German Da Compounds

Overview

The da + preposition combinations cannot always be translated literally. It all depends on context. Sometimes da will keep its "there" meaning if it refers to a location. At other times the word means something closer to the English "that".

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In English and in German, there are some verbs that are used extensively with certain prepositions. In English, these are called “phrasal verbs”. Adding a preposition to a verb changes the meaning slightly. For example, the verb “to run”. By itself, it means to move swiftly using your legs. But we can also “run into” someone. Someone can “run for” something, or we can “run something by” someone. We have changed the original meaning of the verb “run” simply by adding a preposition. 

There are many verbs in German as well that are used with a preposition. For example “warten” (to wait). I can simply “wait”, but I can also “wait for” something. (warten auf). In German, we added the preposition “auf” to alter the meaning of the original verb slightly. 

These prepositions can be combined with “da(r)” if we wish to refer back to the object of the preposition, without repeating it. 

Example:
Wartest du auf dein Paket? Ja, ich warte darauf
Are you waiting for your package? Yes, I am waiting for it. 

In the above example, we formed a “da” compound with the preposition “auf” from the phrasal verb “warten auf”, to refer back to the package without repeating it. Because the preposition “auf” starts with a vowel, we added the extra “r”. If the preposition starts with a consonant, we do not add “r”. 

Example:
Arbeitest du mit Microsoft Word? Ja, ich arbeite damit
Are you working with Microsoft Word? Yes, I am working with it. 

1. When not to use a “da” compound

There are some prepositions that cannot be used with “da”: außer, gegenüber, ohne, & seit”. However, Some directional adverbs, such as hinherrein can be used with “da” as well (e.g. dahin, daher, darein).

“Da” compounds also cannot be used to refer back to people or living beings. To shorten an expression where the object is a person, we would use a personal pronoun.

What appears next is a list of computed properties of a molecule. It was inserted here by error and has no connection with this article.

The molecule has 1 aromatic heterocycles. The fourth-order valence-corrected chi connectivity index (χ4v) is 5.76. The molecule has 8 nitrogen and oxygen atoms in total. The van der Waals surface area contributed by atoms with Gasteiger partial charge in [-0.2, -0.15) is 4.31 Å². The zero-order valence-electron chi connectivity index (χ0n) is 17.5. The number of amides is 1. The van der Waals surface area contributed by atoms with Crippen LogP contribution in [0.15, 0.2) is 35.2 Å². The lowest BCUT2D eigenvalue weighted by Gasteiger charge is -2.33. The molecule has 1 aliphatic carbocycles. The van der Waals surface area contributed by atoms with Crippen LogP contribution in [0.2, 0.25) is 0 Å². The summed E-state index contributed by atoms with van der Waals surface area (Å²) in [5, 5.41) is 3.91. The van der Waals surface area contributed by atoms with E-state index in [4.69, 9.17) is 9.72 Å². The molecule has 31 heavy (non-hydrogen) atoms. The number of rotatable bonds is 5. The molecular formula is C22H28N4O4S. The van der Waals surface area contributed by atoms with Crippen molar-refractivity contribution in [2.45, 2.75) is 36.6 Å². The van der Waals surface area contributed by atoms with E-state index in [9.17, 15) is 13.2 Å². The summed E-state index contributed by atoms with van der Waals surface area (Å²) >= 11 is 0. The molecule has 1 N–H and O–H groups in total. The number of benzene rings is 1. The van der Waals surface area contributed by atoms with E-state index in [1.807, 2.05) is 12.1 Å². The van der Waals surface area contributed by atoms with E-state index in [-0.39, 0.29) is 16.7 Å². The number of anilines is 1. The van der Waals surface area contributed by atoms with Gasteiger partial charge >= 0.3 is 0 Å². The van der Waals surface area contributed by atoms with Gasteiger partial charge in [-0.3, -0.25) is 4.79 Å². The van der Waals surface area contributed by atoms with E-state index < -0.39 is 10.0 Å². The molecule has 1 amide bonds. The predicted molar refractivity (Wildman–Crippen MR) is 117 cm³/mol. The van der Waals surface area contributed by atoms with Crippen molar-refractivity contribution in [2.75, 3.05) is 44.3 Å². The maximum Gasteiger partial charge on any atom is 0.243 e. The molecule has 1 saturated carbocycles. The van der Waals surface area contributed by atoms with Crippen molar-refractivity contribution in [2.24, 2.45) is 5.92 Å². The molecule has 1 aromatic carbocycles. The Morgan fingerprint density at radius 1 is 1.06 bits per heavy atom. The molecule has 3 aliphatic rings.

Example:

Der Junge geht ohne seinen Hund spazieren. 
The boy goes for a walk without his dog. 

Der Junge geht ohne ihn spazieren. 
The boy goes for a walk without him. 

In the above example we used the preposition “ohne” which cannot be used in a “da”compound. In addtion, “sein Hund” is a living being, so the only way we can shorten the experession is to use the pronoun (here: accusative pronoun for a masculine noun)

2. Common “da” compounds

There are a few “da” compounds that have specific meanings and are frequently used. 

da compounds jpg

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Common European Framework of Reference for Languages

The CEFR is an international standard used to describe language ability. Here are specific details of the CEFR for this topic.

General Explanation:

Can understand sentences and frequently used expressions related to areas of most immediate relevance (e.g. very basic personal and family information, shopping, local geography, employment). Can communicate in simple and routine tasks requiring a simple and direct exchange of information on familiar and routine matters. Can describe in simple terms aspects of his/her background, immediate environment and matters in areas of immediate need.

Specific Capabilities at this Level

Writing:
I can write short, simple notes and messages relating to matters in areas of immediate needs. I can write a very simple personal letter, for example thanking someone for something.
Spoken Production:
I can use a series of phrases and sentences to describe in simple terms my family and other people, living conditions, my educational background and my present or most recent job.
Spoken Interaction:
I can communicate in simple and routine tasks requiring a simple and direct exchange of information on familiar topics and activities. I can handle very short social exchanges, even though I can’t usually understand enough to keep the conversation going myself.
Reading:
I can read very short, simple texts. I can find specific, predictable information in simple everyday material such as advertisements, prospectuses, menus and timetables and I can understand short simple personal letters.
Listening:
I can understand phrases and the highest frequency vocabulary related to areas of most immediate personal relevance (e.g. very basic personal and family information, shopping, local area, employment). I can catch the main point in short, clear, simple messages and announcements.